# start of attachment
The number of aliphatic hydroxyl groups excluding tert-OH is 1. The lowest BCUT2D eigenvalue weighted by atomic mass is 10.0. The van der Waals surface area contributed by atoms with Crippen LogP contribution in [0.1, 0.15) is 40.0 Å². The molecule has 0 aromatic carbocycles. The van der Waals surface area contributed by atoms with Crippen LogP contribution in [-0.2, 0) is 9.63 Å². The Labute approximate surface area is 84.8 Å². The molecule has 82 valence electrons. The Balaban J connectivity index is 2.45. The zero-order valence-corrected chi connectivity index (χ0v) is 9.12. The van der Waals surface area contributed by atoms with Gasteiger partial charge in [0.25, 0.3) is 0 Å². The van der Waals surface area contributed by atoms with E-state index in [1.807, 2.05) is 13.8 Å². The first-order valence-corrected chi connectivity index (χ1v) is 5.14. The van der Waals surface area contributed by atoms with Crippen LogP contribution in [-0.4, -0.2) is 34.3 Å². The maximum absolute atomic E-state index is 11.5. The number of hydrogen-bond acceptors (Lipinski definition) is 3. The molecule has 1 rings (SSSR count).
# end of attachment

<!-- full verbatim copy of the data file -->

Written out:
The number of aliphatic hydroxyl groups excluding tert-OH is 1. The lowest BCUT2D eigenvalue weighted by atomic mass is 10.0. The van der Waals surface area contributed by atoms with Crippen LogP contribution in [0.1, 0.15) is 40.0 Å². The molecule has 0 aromatic carbocycles. The van der Waals surface area contributed by atoms with Crippen LogP contribution in [-0.2, 0) is 9.63 Å². The Labute approximate surface area is 84.8 Å². The molecule has 82 valence electrons. The Balaban J connectivity index is 2.45. The zero-order valence-corrected chi connectivity index (χ0v) is 9.12. The van der Waals surface area contributed by atoms with Gasteiger partial charge in [0.25, 0.3) is 0 Å². The van der Waals surface area contributed by atoms with E-state index in [1.807, 2.05) is 13.8 Å². The first-order valence-corrected chi connectivity index (χ1v) is 5.14. The van der Waals surface area contributed by atoms with Crippen LogP contribution in [-0.4, -0.2) is 34.3 Å². The maximum absolute atomic E-state index is 11.5. The number of hydrogen-bond acceptors (Lipinski definition) is 3. The molecule has 1 rings (SSSR count).